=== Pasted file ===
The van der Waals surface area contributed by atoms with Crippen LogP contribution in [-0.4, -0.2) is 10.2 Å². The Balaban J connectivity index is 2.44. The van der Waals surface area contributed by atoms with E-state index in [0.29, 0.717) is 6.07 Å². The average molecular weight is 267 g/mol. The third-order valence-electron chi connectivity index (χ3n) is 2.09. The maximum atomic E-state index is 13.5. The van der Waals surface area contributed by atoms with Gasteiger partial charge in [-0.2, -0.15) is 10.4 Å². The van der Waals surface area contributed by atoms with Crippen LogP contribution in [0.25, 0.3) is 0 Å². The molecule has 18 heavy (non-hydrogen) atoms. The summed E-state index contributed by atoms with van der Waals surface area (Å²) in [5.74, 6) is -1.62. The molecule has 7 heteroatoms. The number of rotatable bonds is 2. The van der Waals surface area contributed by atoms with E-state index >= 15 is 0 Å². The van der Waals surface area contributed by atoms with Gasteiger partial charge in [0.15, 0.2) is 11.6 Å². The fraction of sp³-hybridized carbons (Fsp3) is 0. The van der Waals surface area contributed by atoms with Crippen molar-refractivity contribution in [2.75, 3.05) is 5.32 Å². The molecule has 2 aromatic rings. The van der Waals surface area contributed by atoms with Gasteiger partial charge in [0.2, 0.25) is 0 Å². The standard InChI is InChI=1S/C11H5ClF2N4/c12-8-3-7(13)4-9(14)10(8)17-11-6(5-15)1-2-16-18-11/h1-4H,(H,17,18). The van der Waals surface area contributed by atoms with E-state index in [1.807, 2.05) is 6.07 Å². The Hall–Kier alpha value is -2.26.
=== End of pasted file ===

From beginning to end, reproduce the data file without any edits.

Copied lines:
The van der Waals surface area contributed by atoms with Crippen LogP contribution in [-0.4, -0.2) is 10.2 Å². The Balaban J connectivity index is 2.44. The van der Waals surface area contributed by atoms with E-state index in [0.29, 0.717) is 6.07 Å². The average molecular weight is 267 g/mol. The third-order valence-electron chi connectivity index (χ3n) is 2.09. The maximum atomic E-state index is 13.5. The van der Waals surface area contributed by atoms with Gasteiger partial charge in [-0.2, -0.15) is 10.4 Å². The van der Waals surface area contributed by atoms with Crippen LogP contribution in [0.25, 0.3) is 0 Å². The molecule has 18 heavy (non-hydrogen) atoms. The summed E-state index contributed by atoms with van der Waals surface area (Å²) in [5.74, 6) is -1.62. The molecule has 7 heteroatoms. The number of rotatable bonds is 2. The van der Waals surface area contributed by atoms with E-state index >= 15 is 0 Å². The van der Waals surface area contributed by atoms with Gasteiger partial charge in [0.15, 0.2) is 11.6 Å². The fraction of sp³-hybridized carbons (Fsp3) is 0. The van der Waals surface area contributed by atoms with Crippen molar-refractivity contribution in [2.75, 3.05) is 5.32 Å². The molecule has 2 aromatic rings. The van der Waals surface area contributed by atoms with Gasteiger partial charge in [0.2, 0.25) is 0 Å². The standard InChI is InChI=1S/C11H5ClF2N4/c12-8-3-7(13)4-9(14)10(8)17-11-6(5-15)1-2-16-18-11/h1-4H,(H,17,18). The van der Waals surface area contributed by atoms with E-state index in [1.807, 2.05) is 6.07 Å². The Hall–Kier alpha value is -2.26.